Saturday, June 20, 2009

Ramifications of a Possibly Armed Muslim Brotherhood


IPT
An Egyptian newspaper claims the Muslim Brotherhood may have constituted a large, well-armed wing, with perhaps thousands of operatives, and its purpose is to engage in terrorist operations.
The report, published May 27 in Egypt’s Al-Masry Al-Youm, carried the headline, “Why is Security Silent About the Secret Armed Organization of the Brotherhood?” A potential mission for this Muslim Brotherhood armed division would be to send 10,000 trained fighters to south Lebanon (Hezbollah territory) and to Gaza to attack Israel.Author Hussaneyn Kuroum notes there are some Muslim Brotherhood leaders who refute the existence of an armed wing, but the current Secretary General (Guide) Mahdi Akef, has made statements clearly indicating that the organization has such an armed element. The article questions what the Egyptian security services may or may not know about this unit.
Kuroum cites an interview in a separate Egyptian publication with Brotherhood opponent Wahid Hamid, who argues Akef’s brash talk has meaning:
“He said that he is prepared to send to South Lebanon tens of thousands of fighters. Will he send them with clubs and swords? Or will they be armed in a modern fashion, besides there being trained to fight? Mahdi Akef also said, ‘I am prepared to send fighters to Gaza.’ Good. He’ll send them with what and how? Sure, armed and trained. The matter is clear. It can be easily concluded.”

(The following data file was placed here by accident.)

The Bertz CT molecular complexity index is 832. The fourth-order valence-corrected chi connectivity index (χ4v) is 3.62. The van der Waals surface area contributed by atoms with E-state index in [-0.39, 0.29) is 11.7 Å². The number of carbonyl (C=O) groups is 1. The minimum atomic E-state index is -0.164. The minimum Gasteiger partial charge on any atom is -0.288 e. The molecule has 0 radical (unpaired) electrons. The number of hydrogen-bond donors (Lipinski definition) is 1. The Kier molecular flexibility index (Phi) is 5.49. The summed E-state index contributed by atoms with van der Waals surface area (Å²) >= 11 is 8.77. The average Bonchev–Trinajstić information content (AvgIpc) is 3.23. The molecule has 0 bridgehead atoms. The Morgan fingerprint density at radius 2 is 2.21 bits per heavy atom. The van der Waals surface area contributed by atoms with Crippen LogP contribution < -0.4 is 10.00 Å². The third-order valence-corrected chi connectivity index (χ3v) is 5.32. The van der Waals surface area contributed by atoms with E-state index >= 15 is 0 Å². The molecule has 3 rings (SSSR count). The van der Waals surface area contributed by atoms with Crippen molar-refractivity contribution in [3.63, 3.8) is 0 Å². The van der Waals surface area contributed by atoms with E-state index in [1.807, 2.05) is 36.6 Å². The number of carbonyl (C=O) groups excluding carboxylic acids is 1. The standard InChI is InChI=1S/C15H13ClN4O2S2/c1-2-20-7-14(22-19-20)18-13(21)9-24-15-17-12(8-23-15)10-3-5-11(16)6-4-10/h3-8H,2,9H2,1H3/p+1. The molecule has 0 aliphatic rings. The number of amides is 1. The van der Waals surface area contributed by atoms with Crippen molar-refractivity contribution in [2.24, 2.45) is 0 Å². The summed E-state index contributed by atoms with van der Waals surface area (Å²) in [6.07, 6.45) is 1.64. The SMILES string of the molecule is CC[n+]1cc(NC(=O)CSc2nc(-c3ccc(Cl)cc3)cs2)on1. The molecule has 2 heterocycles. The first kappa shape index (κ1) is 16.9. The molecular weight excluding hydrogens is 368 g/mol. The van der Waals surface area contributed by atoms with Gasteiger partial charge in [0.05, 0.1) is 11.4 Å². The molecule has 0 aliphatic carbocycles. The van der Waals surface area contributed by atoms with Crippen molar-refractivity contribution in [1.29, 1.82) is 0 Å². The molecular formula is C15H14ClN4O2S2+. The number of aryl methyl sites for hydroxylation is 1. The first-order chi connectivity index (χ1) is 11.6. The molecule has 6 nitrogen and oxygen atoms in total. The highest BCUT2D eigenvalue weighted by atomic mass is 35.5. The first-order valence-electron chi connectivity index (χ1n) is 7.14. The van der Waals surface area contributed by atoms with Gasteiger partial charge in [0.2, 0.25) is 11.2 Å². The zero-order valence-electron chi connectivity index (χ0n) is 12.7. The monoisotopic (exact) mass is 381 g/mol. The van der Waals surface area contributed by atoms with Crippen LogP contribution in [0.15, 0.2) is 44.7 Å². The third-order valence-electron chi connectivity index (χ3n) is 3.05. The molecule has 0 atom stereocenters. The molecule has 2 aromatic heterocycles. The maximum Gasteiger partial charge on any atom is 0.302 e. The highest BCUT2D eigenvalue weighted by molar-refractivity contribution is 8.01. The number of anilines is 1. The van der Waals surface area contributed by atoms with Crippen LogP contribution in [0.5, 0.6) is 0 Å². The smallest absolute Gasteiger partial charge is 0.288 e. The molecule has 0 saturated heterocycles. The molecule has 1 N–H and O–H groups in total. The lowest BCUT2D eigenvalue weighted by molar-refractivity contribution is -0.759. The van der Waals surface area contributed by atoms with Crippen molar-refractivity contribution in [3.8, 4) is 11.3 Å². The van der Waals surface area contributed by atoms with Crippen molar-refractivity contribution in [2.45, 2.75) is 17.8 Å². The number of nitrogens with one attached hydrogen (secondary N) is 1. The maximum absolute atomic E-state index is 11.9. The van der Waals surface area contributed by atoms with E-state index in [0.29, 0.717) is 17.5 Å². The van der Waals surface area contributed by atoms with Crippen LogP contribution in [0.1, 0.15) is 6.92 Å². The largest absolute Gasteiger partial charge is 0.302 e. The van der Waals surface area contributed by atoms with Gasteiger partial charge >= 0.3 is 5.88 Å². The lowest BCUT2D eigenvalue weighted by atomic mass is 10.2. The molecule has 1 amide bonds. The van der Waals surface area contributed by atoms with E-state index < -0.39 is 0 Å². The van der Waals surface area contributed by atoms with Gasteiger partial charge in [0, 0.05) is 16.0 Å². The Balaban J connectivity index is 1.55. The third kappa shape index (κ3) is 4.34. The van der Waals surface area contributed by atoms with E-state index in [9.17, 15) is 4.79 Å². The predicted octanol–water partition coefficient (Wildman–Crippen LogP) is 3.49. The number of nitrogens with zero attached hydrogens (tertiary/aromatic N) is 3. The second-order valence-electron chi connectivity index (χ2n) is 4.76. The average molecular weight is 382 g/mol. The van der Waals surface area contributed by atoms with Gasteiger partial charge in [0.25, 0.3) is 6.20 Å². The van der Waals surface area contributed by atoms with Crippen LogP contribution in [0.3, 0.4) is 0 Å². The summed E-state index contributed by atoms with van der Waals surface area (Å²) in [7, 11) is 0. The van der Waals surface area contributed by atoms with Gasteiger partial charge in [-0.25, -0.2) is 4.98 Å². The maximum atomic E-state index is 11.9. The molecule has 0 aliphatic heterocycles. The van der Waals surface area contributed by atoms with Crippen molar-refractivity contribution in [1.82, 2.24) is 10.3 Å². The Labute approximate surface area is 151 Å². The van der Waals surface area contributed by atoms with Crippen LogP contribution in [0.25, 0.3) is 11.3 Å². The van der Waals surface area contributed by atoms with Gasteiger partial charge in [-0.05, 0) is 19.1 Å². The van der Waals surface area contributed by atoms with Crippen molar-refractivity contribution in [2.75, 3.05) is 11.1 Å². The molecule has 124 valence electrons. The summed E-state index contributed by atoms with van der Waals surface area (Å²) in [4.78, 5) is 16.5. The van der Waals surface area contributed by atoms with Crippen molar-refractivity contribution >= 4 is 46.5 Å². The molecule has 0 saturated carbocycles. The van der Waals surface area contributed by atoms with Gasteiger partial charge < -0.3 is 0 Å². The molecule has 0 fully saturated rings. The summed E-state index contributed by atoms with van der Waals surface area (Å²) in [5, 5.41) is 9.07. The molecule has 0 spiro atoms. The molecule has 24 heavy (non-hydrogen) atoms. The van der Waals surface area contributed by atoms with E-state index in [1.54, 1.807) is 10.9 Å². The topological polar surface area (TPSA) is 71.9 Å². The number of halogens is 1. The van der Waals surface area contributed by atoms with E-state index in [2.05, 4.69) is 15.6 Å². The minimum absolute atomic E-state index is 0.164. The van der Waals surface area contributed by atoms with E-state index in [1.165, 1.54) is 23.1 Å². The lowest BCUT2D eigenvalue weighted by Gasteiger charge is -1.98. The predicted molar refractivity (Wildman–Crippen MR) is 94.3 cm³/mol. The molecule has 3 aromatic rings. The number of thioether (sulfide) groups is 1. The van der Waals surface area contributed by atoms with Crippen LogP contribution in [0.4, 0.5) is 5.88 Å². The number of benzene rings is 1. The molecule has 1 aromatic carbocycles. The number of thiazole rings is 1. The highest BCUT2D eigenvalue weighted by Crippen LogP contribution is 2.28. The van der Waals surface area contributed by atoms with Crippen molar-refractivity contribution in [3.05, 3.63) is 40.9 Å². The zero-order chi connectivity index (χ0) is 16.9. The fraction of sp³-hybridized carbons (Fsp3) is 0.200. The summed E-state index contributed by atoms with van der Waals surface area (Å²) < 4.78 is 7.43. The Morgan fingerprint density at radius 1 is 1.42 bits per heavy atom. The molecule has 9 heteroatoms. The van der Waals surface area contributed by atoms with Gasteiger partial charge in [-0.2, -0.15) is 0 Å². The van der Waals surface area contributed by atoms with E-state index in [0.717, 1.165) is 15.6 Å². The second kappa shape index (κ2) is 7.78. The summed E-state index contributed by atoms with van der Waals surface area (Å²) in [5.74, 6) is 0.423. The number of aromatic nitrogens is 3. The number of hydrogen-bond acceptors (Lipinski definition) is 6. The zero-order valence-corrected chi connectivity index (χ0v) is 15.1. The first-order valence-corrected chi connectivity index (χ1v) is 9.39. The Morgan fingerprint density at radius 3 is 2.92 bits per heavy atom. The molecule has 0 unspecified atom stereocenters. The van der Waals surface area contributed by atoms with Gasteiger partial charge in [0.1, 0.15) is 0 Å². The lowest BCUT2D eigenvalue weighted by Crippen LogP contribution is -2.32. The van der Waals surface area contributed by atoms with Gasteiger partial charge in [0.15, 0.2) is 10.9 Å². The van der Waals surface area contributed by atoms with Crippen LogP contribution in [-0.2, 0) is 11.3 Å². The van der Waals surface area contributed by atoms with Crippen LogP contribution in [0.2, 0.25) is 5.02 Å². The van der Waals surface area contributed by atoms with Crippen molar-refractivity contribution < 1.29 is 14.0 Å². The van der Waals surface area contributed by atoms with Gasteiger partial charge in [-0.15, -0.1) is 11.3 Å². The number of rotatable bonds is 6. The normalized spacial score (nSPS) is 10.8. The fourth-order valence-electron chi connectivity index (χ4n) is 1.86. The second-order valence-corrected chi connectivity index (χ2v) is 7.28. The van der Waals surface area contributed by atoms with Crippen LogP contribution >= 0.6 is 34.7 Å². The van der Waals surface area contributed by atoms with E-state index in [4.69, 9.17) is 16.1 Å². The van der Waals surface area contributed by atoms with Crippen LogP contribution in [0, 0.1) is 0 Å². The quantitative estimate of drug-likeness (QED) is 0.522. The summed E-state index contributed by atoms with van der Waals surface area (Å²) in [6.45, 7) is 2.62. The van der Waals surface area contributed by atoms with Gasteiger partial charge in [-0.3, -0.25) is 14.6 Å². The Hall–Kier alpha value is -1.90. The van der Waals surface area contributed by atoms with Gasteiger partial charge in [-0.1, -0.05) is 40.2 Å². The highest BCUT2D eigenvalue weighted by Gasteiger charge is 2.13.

The public suggestion in a respected, privately-owned Egyptian media source that the Muslim Brotherhood has a significant armed branch should be of keen interest to U.S. intelligence and law enforcement agencies. If this is true, it should put to rest any consideration by U.S. officialdom to engage the Muslim Brotherhood in substantial dialogue. It would seemingly weigh in favor of designating the Muslim Brotherhood as a Foreign Terrorist Organization (FTO).
The Muslim Brotherhood is an Islamist organization based in Egypt. It was founded in 1928 with the goal of establishing an Islamic Caliphate under Shari’ah (Islamic law). The Investigative Project on Terrorism (IPT) has extensively documented the background and development of the Muslim Brotherhood here. The Muslim Brotherhood is an outlawed organization in Egypt; however, it wields significant political power and holds a number of seats in the country’s parliament. Elements within the U.S. government, particularly some officials in the State Department, have supported dialogue with the Brotherhood, while other U.S. officials have proposed designating the Brotherhood as an FTO.
Advocates of dialogue argue that the Brotherhood in recent times has “moderated” and, at least in part, embraced democracy. The Middle East Media Research Institute (MEMRI) has documented repeated instances in which Muslim Brotherhood leaders have publicly espoused support for violence committed by various Islamic terrorist groups when that violence is focused against Jews, “Zionists” and “occupiers,” including U.S. military personnel in Iraq. The Brotherhood postures that jihad, including armed struggle, is the duty of every Muslim who is capable of performing it. For the Muslim Brotherhood, the ultimate goal of jihad is the subjugation of the entire world under Islam and Shari’ah law.